Tapestry by Sir Edward Burne-Jones, overall design and figures
William Morris, overall design and execution
John Henry Dearle, flowers and decorative details
Scanned from Christopher Wood, Burne-Jones, Phoenix, 1997, Public Domain

Image description: Late nineteenth-century Pre-Raphaelite style tapestry of Arthur’s knights in a palette of ivory, cream, gold, peach and burnt umber, showing rich young beautiful, blonde and blue-eyed straight white people in a wood. The men are mounted and wearing medieval armour; the women wear flowing white dresses, and hold swords, spears, and shields ready to hand them adoringly to their heroes who are about to ride out on a quest.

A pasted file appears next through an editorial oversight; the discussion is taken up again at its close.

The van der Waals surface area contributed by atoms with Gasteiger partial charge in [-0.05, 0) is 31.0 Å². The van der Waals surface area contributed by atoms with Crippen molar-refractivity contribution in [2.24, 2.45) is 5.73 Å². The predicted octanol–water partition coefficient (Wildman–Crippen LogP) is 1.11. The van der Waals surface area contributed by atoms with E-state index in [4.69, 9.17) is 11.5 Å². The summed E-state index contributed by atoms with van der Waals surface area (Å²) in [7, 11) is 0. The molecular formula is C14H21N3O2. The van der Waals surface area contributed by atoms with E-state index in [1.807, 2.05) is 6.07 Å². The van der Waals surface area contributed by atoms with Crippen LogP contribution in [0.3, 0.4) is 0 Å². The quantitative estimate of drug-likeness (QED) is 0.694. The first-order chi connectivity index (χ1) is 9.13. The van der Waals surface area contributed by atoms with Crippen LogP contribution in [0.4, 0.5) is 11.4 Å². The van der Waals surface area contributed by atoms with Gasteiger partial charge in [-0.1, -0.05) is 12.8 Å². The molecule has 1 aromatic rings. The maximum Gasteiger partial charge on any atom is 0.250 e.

How can you make a realistic novel set in the past feel like magic—and a book stuffed with magic and myth feel realistic? And why is that sometimes a problem for historical fiction writers?

Funny you should ask: I just wrote a whole essay about that for Historia Magazine. Go take a look. Oh, and there’s a clue in the image description…